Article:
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Experience-Oriented Artificial Intelligence Rich Sutton with special thanks to Michael Littman, Doina Precup, Satinder Singh, David McAllester, Peter Stone,

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Presentation on theme: "Experience-Oriented Artificial Intelligence Rich Sutton with special thanks to Michael Littman, Doina Precup, Satinder Singh, David McAllester, Peter Stone,"— Presentation transcript:

1 Experience-Oriented Artificial Intelligence Rich Sutton with special thanks to Michael Littman, Doina Precup, Satinder Singh, David McAllester, Peter Stone, Lawrence Saul, and Harry Browne

2 Experience matters! Not in the obvious sense - that you have to do a thing many times to get good at it But just in the sense that you do things, that you live a life that you take actions, receive sensations that you pass through a trajectory of states over time This is so obvious that it passes unnoticed Like air, gravity

3 the actions taken and the sensations received, by the agent from its world a continuing time sequence over the life of the agent Experience is the minimal ontology Experience is AgentWorld experience

4 Experience matters, and must be respected Experience matters because It is what life is all about. Experience is the final common path, the only result of all that goes on in the agent and world

5 Experience is the most prominant feature of the computational problem we call AI It’s the central data structure, revealed and chosen over time It has a definite temporal structure  Order is important  Speed of decision is important There is a continuous flow of long duration (a lifetime!)  not a sequence of isolated interactions, whose order is irrelevant Experience matters computationally

6 Experience in AI Many, many AI systems have no experience They don't have a life! Expert Systems Knowledge bases like CYC Question-answering systems Puzzle solvers, or any planner that is designed to receive problem descriptions and emit solutions Part of the new popularity of agent-oriented AI is that it highlights experience Other AI systems have experience, but don’t “respect” it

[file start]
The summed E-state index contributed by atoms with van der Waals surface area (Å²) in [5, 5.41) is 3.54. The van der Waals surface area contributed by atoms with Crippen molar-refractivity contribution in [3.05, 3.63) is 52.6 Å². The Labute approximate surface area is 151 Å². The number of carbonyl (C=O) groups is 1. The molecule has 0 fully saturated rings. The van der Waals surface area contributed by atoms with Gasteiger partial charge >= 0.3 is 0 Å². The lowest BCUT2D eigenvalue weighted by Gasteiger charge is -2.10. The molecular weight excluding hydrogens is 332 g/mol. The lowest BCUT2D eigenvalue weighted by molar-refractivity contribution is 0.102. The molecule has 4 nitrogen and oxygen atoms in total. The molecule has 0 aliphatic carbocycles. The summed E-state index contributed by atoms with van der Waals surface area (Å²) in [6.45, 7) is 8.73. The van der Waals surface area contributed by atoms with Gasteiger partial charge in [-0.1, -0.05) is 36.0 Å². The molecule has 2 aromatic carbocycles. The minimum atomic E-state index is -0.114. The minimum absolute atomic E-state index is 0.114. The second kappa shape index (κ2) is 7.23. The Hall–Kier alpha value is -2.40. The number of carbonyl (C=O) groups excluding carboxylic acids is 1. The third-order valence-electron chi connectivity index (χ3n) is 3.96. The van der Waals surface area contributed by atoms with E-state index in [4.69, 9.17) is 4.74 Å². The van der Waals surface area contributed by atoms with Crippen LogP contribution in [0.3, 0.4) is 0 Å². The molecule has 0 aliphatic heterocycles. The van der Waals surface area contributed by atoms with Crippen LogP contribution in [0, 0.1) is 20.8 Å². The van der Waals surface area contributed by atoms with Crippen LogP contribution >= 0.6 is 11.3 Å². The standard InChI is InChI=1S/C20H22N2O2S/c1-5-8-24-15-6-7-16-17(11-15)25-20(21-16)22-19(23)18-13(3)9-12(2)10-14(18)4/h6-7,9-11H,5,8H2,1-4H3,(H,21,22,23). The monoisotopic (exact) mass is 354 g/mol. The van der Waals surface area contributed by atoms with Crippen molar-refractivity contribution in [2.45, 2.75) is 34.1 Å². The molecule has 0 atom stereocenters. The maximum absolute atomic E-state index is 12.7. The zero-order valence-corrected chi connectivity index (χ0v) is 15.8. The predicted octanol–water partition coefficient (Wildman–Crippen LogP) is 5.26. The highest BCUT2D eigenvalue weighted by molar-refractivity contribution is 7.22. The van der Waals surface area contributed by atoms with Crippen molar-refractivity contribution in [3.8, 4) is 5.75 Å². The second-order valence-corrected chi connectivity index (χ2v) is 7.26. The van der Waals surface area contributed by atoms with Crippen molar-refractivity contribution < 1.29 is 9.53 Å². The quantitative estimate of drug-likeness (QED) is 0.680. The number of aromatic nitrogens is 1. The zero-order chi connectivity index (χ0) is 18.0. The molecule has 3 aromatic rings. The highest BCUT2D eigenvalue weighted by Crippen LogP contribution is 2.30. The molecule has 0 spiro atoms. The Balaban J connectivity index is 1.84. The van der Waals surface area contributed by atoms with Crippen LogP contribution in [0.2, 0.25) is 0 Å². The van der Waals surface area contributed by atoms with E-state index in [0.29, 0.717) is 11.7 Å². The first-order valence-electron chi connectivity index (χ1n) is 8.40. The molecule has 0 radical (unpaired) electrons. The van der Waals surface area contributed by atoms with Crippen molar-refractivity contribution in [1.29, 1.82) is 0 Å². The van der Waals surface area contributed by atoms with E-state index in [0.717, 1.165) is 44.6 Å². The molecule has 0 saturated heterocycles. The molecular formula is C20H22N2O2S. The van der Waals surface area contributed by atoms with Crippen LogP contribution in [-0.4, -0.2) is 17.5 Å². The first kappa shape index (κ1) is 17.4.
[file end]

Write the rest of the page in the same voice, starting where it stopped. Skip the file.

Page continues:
7 Orienting around experience suggests radical changes in AI Knowledge of the world should be knowledge of possible experiences Planning should be about foreseeing and controlling experience The state of the world should be a summary of past experience, relevant to future experience Yet we rarely see these basic AI issues discussed in terms of experience Is it possible or plausible that they could be? Yes! Would it matter if they were? Yes!

8 I am not claiming that knowledge comes from experience. (I take no position on the nature/nuture controvery) But only that knowledge is about experience. And that, given that, it should be predictive.

9 Key Points Computational Theory vs. just making it work  What to compute and why  Experience is central to AI  Knowledge should be about experience The minimal ontology Grounding in experience from the bottom up A computational theory of knowledge must support  Abstraction  Composition  Decomposition - Explicitness, verifiability Such Modularity is the whole point of knowledge

10 Outline Experience as central to AI Predictive knowledge in General Generalized Transition Predictions (GTPs, or option models) Planning with GTPs (rooms-world example) State as predictions (PSRs) Prospects and conclusion

11 The I/O View of the World We are used to taking an I/O view of the mind, of the agent It does not matter what it is physically made of What matters is what it does So we should be willing to consider the same I/O view of the world It does not matter what it is physically made of What matters is what it does The only thing that matters about the world is the experience it generates

12 Then the only thing to know or say about the world is what experience it generates Thus, world knowledge must really be about future experience. In other words, it must be a prediction

13 AI could be about Predictions Hypothesis: Knowledge is predictive About what-leads-to-what, under what ways of behaving What will I see if I go around the corner? Objects: What will I see if I turn this over? Active vision: What will I see if I look at my hand? Value functions: What is the most reward I know how to get? Such knowledge is learnable, chainable, verifiable Hypothesis: Mental activity is working with predictions Learning them Combining them to produce new predictions (reasoning) Converting them to action (planning, reinforcement learning) Figuring out which are most useful

14 Philosophical and Psychological Roots Like classical british empiricism (1650–1800)  Knowledge is about experience  Experience is central But not anti-nativist (evolutionary experience) Emphasizing sequential rather than simultaneous events  Replace association/contiguity with prediction/contingency Close to Tolman’s “Expectancy Theory” (1932–1950)  Cognitive maps, vicarious trial and error Psychology struggled to make it a science (1890–1950)  Introspection  Behaviorism, operational definitions  Objectivity